Similarly you may drive in higher risk areas, populated by boy racers without brakes or insurance cover, drive at times of day when mothers on the school run (and distracted by their charges) make a habit of running into the back of other cars......


need I go on, what is it you do not understand about increased risk?
Admiral - they up your premium for non-fault bump - L'escargot
"It seems that some providers increase prices for innocent victims almost as much as they do for drivers who are guilty. ............"


I'm pleased the article was selective in its comments, and didn't tar all insurers with the same brush. My experience of Co-operative Insurance is that they don't increase your premium at the next renewal when the other party admits being at fault. And they certainly haven't with me during the period that I've had a protected NCD.
Admiral - they up your premium for non-fault bump - jbif
I'm pleased the article was selective in its comments, and didn't tar all insurers with the same brush. My experience of Co-operative Insurance is that they don't increase your premium >>


With respect, L'escargot, you do not know the base premium and the loading applied. For all you know, your renewal premium might have been even lower had you not made a no-fault claim.
Did you do "mystery shopper" exercise and ask them to quote the price as if you had not made a no-fault claim?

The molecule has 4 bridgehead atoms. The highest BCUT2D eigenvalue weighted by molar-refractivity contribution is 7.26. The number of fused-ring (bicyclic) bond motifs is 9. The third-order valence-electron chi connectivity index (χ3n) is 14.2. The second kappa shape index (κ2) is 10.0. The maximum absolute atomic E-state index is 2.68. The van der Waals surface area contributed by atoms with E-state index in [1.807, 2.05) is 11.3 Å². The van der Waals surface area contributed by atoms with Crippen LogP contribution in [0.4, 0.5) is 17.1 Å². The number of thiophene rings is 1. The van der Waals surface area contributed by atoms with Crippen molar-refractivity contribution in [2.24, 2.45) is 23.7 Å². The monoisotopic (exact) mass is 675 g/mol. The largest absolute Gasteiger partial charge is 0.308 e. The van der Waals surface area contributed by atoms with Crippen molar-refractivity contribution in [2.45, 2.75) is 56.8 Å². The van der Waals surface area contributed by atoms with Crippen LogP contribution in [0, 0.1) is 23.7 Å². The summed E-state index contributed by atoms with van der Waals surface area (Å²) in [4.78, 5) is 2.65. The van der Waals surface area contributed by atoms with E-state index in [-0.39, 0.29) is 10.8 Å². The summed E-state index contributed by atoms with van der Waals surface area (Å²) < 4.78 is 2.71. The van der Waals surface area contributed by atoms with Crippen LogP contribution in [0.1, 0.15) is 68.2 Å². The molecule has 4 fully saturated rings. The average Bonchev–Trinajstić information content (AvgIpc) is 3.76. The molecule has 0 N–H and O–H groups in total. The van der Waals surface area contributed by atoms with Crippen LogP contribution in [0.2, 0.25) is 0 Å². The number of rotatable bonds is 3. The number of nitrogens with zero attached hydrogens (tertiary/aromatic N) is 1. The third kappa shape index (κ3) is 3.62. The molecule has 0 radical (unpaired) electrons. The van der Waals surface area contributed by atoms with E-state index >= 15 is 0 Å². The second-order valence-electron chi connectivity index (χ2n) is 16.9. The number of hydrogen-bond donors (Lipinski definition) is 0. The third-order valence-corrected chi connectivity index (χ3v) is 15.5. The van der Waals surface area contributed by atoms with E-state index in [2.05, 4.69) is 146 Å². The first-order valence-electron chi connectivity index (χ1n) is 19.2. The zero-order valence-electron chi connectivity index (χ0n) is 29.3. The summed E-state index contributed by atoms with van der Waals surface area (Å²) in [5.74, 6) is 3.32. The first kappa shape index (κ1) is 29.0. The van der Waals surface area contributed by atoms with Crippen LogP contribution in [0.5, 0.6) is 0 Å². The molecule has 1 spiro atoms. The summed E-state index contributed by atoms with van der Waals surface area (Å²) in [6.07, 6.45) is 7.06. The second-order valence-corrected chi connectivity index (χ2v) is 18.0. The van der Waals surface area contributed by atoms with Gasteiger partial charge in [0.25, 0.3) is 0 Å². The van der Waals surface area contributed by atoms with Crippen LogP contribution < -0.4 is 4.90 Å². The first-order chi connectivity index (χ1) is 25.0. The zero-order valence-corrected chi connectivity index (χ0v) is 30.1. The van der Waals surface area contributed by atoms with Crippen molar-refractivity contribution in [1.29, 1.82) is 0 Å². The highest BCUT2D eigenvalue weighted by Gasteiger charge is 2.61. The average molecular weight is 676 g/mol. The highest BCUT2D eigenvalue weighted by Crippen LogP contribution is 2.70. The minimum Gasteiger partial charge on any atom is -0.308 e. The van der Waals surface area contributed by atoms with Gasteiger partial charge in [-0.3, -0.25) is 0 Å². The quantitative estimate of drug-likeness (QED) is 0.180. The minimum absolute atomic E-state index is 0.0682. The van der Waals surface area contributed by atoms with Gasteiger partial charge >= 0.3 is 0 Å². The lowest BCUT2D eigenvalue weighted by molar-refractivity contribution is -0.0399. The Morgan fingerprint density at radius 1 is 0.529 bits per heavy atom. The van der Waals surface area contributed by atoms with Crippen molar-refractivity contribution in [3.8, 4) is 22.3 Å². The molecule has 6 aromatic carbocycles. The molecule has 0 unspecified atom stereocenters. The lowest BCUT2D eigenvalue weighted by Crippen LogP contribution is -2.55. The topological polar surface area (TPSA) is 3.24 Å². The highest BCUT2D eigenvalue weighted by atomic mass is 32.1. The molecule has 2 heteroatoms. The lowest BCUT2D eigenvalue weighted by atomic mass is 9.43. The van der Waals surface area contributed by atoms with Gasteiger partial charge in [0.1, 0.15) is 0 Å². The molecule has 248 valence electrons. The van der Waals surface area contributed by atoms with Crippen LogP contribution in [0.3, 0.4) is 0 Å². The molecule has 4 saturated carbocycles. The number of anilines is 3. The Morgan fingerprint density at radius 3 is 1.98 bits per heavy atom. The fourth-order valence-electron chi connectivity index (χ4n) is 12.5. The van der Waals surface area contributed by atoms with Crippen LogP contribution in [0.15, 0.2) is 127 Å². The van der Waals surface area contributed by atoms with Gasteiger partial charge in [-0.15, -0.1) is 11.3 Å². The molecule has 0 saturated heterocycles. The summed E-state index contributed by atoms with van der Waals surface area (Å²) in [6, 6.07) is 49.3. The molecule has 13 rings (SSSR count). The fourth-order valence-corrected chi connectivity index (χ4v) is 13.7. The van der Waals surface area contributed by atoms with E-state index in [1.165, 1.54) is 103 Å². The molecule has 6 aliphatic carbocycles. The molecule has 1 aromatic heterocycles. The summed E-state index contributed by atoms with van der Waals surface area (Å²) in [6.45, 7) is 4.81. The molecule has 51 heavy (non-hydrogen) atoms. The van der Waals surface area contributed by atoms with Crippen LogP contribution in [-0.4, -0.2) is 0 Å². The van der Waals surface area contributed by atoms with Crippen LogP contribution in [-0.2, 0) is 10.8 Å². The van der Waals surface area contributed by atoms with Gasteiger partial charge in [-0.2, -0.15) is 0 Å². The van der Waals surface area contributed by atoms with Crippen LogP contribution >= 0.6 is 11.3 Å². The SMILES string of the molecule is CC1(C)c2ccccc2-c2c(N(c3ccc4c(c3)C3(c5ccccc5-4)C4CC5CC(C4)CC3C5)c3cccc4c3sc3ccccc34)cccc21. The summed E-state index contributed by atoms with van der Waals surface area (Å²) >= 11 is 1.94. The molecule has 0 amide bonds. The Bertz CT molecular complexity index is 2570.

Admiral - they up your premium for non-fault bump - L'escargot
With respect L'escargot you do not know the base premium and the loading applied.


I don't know whether it still applies, but at one time you could work out what your Co-operative premium was going to be yourself. You filled in all the questions in their prospectus and ended up with a points rating. You then looked in a table which gave you the premium for your points total and relevant % NCD. All open and above board. I still have a copy of their 1994 prospectus.
Admiral - they up your premium for non-fault bump - jbif
According to an article in the DT you can pay more even if the claim is not UR fault! >>


HJ news section has had this story since Friday.
www.honestjohn.co.uk/news/item.htm?id=6566

It has always been the case AFAIK. The "news" bit to me in the article is the table published which shows how much extra loading is applied by the different Insurance companies.
"If you have been in an accident, regardless of fault, you're more likely to be in another one. That means you are a higher risk, and so we have to charge more." >>


Copy and save the details from HJ's news. The next time you have a no-fault claim, make sure that the 3rd party you are claiming from, or their Insurers listed in the article, pay you compensation to cover the extra premiums you will be charged for the following 5 years from your no-fault claim.

Admiral - they up your premium for non-fault bump - Mapmaker